FORT MYERS, Fla. Bob McClure joined the Red Sox in November as a special assignment scoutinstructor. But in the teams offseason of shakeups, McClures job changed in December and he was named the pitching coach for new manager Bobby Valentine.
Now, McClure the third pitching coach in as many seasons for the Sox -- is spending his time in spring training learning about the 35 pitchers in camp.
Its more getting to know the Sox pitchers as people, what helps them, if I can be of any help to them, what kind of keeps them on line, what they need, said McClure, who spent the previous six seasons as the Royals pitching coach, and coached in the Rockies system for seven seasons before that. "A lot of them Ive already asked, What are some of your key points as far as your deliverys concerned? In the past, what are two or three points that need to be mentioned at times? if things arent going right for them from a mechanical standpoint. And so they write them down and give them to you and you kind of go from there.
McClure -- who spent 19 seasons in the big leagues and had a record of 68-57 with a 3.81 ERA and 52 saves - knows that sometimes, the off-field part of his job can be as important than spotting flaws in deliveries. In 2009, for example, he helped Zack Greinke, who suffered from social anxiety disorder and depression, win the American League Cy Young Award when both were with the Royals.
Its more learning, really, their personalities as far as which guys to leave alone and know when to leave alone, and which guys you need to get in there and dig a little bit, he said.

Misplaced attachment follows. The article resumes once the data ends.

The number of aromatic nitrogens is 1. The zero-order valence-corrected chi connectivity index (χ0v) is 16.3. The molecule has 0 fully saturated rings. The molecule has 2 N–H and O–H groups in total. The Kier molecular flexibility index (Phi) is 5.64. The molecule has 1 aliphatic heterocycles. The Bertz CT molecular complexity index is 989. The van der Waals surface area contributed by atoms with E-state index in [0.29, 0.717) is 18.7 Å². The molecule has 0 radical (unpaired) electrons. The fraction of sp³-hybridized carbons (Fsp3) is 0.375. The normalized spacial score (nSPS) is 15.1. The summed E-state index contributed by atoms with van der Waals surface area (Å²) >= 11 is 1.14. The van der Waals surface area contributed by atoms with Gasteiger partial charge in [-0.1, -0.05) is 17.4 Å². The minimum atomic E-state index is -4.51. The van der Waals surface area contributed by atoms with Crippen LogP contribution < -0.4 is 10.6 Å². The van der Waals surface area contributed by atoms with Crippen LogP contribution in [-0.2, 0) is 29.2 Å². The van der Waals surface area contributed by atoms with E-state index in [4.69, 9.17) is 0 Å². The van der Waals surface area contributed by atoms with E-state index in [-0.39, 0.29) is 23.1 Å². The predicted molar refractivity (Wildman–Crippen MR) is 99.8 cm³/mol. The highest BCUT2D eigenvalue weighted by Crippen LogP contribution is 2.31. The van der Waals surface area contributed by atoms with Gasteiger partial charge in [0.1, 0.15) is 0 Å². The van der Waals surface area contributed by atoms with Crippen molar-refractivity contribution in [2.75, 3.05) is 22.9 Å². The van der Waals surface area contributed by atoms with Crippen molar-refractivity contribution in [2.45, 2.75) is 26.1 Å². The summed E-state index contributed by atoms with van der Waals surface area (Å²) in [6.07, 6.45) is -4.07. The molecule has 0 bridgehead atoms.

With a lot of guys, basically as pitching coaches, were not trying to reinvent the wheel. Were just trying to keep them pretty much on line. Its just little things. I think sometimes less is better, in my opinion.
"Thats the way we were brought through it. We didnt even have pitching coaches in the minor leagues. Shoot, our manager and pitching coach hardly even talked to us, really, and if they did, you knew you were either doing really good or you were in trouble. So if they kind of left you alone it was because you were going okay, which most times you know anyway."
And McClure -- the pitcher -- liked it that way.
"I didnt like a a pitching coach chirping in my ear all the time," he said. "I liked to kind of feel my body and let my mind figure out what its doing and fix it on the next pitch. And when someones always chirping in your ear in between innings, a lot of times you lose kind of your concentration on what just happened and then you got to regain it after the conversation. The next thing you know . . . youre going back to the mound and youre still thinking about that other inning. So theres a time there where youre processing, good inning or bad inning, what happened, and whos coming up. What you want to do.
"So a lot of times as a pitching coach you kind of just get out of the way.